Map of the United States and Territories, Showing the extent of Public Surveys and other details, constructed from the Plats and official sources of the General Land Offices, Under the direction of Hon. Jos. S. Wilson, Commissioner by Joseph Gorlinsi, Draughtsman, 1868.
1868 (dated) 30 x 56 in (76.2 x 142.24 cm)
This is an extremely interesting 1868 U.S. Land Office map of the United States. Covering the entire country on a rectangular projection, this map is intended to illustrate the extant of the Land Survey as it worked its way westward. In this map the surveyed areas are subdivide by tiny squares, those marked with an + are near the outer limits of the survey, while those marked with an o are not yet subdivided. This map also illustrates mineral deposits throughout the country with the rich gold and silver deposits in California, Colorado, Arizona, Nevada, and Montana clearly noted. The map also notes some topographical features, American Indian territories, the locations of fortifications and land offices, major and minor cities, transcontinental and local railway lines, and the routes taken by notable military expeditions and explorers. This map was prepared and accompanies the Report of the Commissioner of General Land Office for the Year 1868.
The General Land Office, created in 1812, was an independent agency charged with the administration and sale of public lands of the western territories of the United States under the Preemption Act of 1841 and the Homestead Act of 1862. During a time of frenetic energy and rapid westward expansion, the Land Office oversaw the surveying, platting, mapping and eventually the sale of much of the Western United States and Florida. The structural layout of the western United States that we see today, and many of their district and county divisions, are direct result of the early surveying work of the General Land Office. More importantly, as a branch of the Federal Government in Washington D.C. and the only agency able to legally sell and administer public lands in the western territories of the United States, the General Land Office played a pivotal role in consolidating power away from the original states and into the hand of the centralized federal government. The General Land Office was absorbed into the Department of Interior in 1849 and in 1946 merged with the United States Grazing Service to become the Bureau of Land Management. Today the Bureau of Land Management administers the roughly 246 million acres of public land remaining under federal ownership.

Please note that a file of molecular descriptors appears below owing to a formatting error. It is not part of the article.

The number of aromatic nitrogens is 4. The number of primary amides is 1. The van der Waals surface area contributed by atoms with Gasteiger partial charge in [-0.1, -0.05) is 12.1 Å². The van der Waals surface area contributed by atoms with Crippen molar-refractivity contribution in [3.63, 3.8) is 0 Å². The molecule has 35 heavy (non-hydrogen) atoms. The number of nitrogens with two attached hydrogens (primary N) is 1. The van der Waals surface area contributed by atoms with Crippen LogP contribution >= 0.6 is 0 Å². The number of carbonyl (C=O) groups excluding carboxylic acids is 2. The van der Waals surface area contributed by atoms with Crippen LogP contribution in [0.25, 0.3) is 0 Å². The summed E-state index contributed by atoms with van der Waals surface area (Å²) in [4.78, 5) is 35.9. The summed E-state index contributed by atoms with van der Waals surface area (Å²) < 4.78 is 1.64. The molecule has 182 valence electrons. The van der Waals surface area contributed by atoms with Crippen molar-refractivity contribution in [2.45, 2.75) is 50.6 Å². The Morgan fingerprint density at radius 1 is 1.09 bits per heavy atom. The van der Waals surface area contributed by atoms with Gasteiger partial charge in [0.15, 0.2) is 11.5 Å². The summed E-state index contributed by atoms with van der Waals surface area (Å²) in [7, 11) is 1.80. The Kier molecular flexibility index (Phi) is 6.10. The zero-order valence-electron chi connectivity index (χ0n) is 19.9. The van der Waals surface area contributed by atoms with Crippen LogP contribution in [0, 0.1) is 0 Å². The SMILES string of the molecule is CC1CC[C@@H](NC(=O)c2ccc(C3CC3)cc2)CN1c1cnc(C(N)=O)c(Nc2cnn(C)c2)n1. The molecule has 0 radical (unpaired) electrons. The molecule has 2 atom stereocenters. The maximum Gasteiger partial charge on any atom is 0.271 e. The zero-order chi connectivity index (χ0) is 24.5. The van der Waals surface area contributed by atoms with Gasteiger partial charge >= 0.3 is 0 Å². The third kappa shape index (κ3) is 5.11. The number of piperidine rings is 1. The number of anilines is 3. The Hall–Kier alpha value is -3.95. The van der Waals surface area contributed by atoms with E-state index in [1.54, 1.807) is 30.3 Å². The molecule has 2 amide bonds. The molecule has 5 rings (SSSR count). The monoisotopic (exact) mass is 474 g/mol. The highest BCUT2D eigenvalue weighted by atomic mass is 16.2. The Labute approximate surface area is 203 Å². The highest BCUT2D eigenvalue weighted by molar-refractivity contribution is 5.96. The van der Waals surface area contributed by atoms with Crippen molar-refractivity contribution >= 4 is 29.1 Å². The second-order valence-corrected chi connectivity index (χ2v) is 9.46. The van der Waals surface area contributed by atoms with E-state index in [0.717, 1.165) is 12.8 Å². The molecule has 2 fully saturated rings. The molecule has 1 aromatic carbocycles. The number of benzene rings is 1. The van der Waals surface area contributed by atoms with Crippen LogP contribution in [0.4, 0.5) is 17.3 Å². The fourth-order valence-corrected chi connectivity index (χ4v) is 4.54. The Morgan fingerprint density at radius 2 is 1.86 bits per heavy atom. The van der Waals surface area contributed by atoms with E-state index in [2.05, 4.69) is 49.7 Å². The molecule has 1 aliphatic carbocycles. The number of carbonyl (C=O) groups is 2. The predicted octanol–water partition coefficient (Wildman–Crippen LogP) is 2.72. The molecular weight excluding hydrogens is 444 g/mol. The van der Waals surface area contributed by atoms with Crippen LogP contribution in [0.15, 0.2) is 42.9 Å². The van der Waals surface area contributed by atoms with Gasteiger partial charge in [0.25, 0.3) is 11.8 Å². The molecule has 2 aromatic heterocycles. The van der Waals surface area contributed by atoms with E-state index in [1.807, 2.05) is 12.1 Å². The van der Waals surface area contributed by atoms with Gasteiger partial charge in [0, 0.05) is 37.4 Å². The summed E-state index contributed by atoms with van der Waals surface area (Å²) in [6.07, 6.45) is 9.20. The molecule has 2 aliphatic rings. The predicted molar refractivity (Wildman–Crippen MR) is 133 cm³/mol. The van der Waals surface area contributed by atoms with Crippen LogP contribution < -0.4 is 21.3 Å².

Julius (Julien) Bien (1826 - 1909) was an American lithographer and engraver based in New York City. Bien was born in Naumburg, Germany. He was educated at the Academy of Fine Arts in Cassell and at Stadel's Institute in Frankfurt. Following the suppression of the anti-autocratic German Revolutions of 1848, Bien, who participated in the pan-German movement, found himself out of favor in his home country and joined the mass German immigration to the United States. Around 1850 Bien established the New York Lithographing, Engraving & Printing Company in New York that focused on the emergent chromo-lithograph process - a method of printing color using lithographic plates. His work drew the attention of the U.S. Government Printing Office which contracted him to produce countless government maps and surveys, including the Pacific Railroad Surveys, the census, numerous coast surveys, and various maps relating to the American Civil War. Bien also issued several atlases both privately and in conjunction with a relation, Joseph Bien. At the height of his career Bien was elected president of the American Lithographers Association.
Wilson, J., Report of the Commissioner of General Land office for the Year 1868, (Washington, Government Printing Office) 1868.
Good. This map, like all Land Office Report maps is printed on very thin paper and was folded into the back of the accompanying book. Most examples suffer from extreme condition issues due to the size and print quality of the map. This one is better than most, exhibiting average brittleness and only minor loss at fold intersections and discoloration along original fold lines. Like most examples, splitting along the fold lines has become an issue and in many cases archival verso reinforcement is evident. That said, this map will display beautifully in a proper frame. Accompanies the Land Office Report.